He said, she said: Phyllis Schlafly is Coming to UC Berkeley

Living in a household of 3 men and 2 women, it’s easy to overlook the violent FPS video games, fear of “women’s health issues,” and occasional objectifying talk. But there’s a reason I lock my door at night, and why I get pissed off when I get called a carpetmuncher, and why I run home sometimes instead of walking. It’s because our society has not moved past a point where men rape.

In a study of high school males, 50% of those interviewed believed it acceptable “for a guy to hold a girl down and force her to have sexual intercourse in instances such as when ‘she gets him sexually excited’ or ‘she says she’s going to have sex with him and then changes her mind'” (Goodchilds and Zellman, 1984).

Gloria Steinem once noted that it was ironic that Schlafly, as a lawyer, newsletter editor, and anti-feminist crusader, has spent her career fighting to deny women the opportunities for political activism that she herself enjoys.

Phyllis Schlafly has spoken many times about how marital rape, a common situation wherein a woman* will not consent to sex with her husband, but he will proceed to take sexual action with her, is just an outlet for whiny wives to facilitate divorce. She is perpetuating the system of physical domination that begins when women are first told that they should strive to please others. Especially during this recession, where domestic violence rates are exploding due to unemployment.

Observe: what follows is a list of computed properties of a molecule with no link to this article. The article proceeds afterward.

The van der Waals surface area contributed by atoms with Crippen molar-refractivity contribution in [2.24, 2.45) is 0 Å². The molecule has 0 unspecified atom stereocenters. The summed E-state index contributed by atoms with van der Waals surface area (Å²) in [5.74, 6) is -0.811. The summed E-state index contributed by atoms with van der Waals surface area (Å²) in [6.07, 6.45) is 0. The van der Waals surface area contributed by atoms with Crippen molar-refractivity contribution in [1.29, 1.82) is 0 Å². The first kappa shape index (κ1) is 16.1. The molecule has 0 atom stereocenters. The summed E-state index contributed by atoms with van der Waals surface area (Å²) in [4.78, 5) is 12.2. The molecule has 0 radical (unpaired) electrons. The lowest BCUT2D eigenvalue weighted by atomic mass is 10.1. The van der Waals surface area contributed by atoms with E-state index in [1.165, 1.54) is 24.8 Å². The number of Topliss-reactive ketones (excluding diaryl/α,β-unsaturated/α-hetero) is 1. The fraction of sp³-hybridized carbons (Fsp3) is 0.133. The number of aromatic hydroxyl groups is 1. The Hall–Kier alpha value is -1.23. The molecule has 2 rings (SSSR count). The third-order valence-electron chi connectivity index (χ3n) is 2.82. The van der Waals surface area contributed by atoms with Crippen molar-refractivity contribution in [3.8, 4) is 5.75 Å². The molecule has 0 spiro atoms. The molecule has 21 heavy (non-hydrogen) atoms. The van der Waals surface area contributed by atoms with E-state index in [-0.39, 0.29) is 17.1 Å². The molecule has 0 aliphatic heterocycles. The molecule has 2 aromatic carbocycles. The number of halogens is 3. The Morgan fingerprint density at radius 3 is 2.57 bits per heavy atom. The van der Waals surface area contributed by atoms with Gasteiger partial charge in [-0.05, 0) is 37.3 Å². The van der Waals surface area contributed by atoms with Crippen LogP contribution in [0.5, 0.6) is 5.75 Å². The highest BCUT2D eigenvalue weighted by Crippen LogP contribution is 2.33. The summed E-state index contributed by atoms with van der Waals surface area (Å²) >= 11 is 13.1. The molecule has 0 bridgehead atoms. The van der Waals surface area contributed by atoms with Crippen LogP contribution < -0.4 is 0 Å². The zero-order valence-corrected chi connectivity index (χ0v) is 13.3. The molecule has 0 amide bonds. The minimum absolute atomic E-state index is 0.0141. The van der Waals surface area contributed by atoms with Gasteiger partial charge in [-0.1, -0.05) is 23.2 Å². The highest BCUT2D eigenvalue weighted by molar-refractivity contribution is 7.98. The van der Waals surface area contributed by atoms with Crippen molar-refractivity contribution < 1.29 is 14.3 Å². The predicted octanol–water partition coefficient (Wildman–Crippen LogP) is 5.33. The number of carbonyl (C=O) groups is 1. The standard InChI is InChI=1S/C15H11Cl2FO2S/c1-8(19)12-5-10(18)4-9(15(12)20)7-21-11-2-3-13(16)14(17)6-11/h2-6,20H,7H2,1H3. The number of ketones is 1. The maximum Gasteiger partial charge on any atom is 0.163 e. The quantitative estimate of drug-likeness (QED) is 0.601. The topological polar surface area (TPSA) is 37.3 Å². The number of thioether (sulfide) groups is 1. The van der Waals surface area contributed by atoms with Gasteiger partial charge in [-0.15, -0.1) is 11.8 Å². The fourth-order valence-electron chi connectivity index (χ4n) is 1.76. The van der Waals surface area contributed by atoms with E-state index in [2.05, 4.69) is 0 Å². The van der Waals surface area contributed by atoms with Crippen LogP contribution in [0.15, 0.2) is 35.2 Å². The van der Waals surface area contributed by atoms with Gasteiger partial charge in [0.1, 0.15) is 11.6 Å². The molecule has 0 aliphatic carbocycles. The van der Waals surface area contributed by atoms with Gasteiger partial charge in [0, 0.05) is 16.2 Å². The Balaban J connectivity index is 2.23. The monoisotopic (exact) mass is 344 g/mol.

Phyllis Schlafly in an interview with Student Life at Washington University of St. Louis:

I think that when you get married you have consented to sex. That’s what marriage is all about, I don’t know if maybe these girls missed sex ed[…] When it gets down to calling it rape though, it isn’t rape, it’s a he said-she said where it’s just too easy to lie about it.

Definition of rape: She said no. He said yes.

What: Phyllis Schlafly’s Lecture at Berkeley
When: Tuesday, February 24, 2009, 7:30pm – 9:00pm
Where: 110 Barrows

*I use gender-specific pronouns here because rates of queer spousal abuse have yet to be established, and the rate of heterosexual spousal abuse still disproportionately affects women. My research sources use heteronormative examples.

2 responses to “He said, she said: Phyllis Schlafly is Coming to UC Berkeley

  1. As a female-bodied gamer, I really dislike that you included FPS as an example misogyny. I play video games because they are fun. They are fantasy.

    • I think it depends from person to person how it affects you– I think with one of my roommates, it has to a certain extent desensitized him to violence, against women (More like Grand Theft Auto) and against other people (generic shooting games). Some things also bother me, though, about how video games subconsciously affect people (once again, not everyone). For example, in this study, it shows that seeing scantily-clad women marketed (which can frequently occur in video games) increases men’s associations of women with objects. But I don’t know how it affects women. Semi obv., I’ve also never really gotten into the video game thang.

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